This passage raises the slightly different but related one of Christian anti-Judaism. It’s not usually Luke-Acts (which I will treat as a coherent two volumes by “Luke”) that provokes these concerns; we saw recently the issues related to the Matthean and especially Johannine Passion narratives that recur in Holy Week. But the prevalence of these challenges across scripture is one of the reasons that clumsy solutions like eliminating John from Good Friday would constitute precisely the “virtue signaling” that some of its advocates have tried to attribute to the more thorough and necessary solution of careful and responsible hermeneutics. This one can’t be solved by one grand excision on one day.
Luke in both volumes has a positive attitude to the Temple and its rituals, places the resurrection appearances squarely in Jerusalem, and depicts the expansion of the nascent Church as grounded in this Jewish milieu, while expanding around it like ripples in the pond, rather than departing from it. The author is eager to depict a harmonious (if sometimes complex) relationship between the religiously and ethnically (to use anachronisms, certainly) Jewish Christian community remaining in Jerusalem, and the forays into a Gentile mission grounded in the experience first of Peter and then of Paul.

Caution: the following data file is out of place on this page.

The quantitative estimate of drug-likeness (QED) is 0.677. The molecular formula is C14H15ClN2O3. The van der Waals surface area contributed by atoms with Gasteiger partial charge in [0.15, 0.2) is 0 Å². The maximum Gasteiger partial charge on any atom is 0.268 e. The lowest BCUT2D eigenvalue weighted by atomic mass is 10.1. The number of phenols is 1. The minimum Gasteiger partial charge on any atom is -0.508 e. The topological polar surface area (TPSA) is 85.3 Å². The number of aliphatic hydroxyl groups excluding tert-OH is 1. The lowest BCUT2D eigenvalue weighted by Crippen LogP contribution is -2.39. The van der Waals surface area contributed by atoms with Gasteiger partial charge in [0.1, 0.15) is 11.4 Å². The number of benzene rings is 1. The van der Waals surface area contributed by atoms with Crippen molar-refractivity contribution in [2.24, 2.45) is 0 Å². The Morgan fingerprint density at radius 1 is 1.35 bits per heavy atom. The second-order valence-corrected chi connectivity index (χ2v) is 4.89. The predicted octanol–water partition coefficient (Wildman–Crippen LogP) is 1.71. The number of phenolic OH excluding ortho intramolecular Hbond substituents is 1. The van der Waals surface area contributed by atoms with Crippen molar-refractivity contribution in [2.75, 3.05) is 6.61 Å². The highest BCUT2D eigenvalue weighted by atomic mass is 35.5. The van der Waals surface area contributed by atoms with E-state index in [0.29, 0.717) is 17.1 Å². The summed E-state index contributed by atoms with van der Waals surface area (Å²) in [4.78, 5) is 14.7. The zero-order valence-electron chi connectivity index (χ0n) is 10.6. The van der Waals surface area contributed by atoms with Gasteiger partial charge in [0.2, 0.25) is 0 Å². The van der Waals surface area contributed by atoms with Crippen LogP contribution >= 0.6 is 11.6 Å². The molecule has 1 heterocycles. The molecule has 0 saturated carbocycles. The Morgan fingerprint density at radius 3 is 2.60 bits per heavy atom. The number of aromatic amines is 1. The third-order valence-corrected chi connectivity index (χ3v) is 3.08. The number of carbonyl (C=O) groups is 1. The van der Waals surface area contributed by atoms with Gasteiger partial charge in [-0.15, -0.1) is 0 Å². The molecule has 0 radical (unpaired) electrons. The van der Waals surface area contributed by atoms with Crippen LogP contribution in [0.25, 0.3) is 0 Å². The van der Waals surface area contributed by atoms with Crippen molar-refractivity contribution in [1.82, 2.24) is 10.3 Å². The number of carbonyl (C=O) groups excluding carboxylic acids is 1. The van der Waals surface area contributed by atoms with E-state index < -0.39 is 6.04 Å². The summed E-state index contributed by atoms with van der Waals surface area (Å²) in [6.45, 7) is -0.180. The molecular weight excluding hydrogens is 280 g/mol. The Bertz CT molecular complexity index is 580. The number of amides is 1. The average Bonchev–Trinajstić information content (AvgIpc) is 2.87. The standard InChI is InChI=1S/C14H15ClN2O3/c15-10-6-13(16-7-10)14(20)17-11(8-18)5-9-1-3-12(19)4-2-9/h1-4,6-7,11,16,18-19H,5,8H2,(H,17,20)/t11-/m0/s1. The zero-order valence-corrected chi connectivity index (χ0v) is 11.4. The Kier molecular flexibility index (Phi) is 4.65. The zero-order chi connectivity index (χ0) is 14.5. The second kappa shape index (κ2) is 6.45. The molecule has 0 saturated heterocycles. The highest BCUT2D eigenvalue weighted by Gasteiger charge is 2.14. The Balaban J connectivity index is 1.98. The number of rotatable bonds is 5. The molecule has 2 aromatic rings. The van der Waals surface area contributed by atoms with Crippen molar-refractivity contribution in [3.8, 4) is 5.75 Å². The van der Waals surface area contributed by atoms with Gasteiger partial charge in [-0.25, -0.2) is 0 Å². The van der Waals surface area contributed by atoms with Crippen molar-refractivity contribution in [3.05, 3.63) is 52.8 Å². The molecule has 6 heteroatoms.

For Luke-Acts, the story of Acts itself is arguably not just a continuation of the Gospel, but a sort of continuation of Israelite history, like the Deuteronomistic narrative following the Pentateuch, which takes us effectively into the eve of the Hellenistic period with Ezra and Nehemiah. Whatever we make of the Gospel genre itself, Acts being added to Luke turns both itself and its predecessor into continuations of this sacred history.
This is where the challenge for Christian interpreters appears. Luke-Acts is in at least one sense “supersessionist,” if we mean that the Christian story claims to continue the story of Israel. We need not, to be clear, take the view that the historical Israel—the Jewish people—ceases to be a center of divine promise and presence, although that has often been the implication, given anti-Jewish interpretation and practice. But this subtle issue may be lost in the face of Peter’s speech just quoted.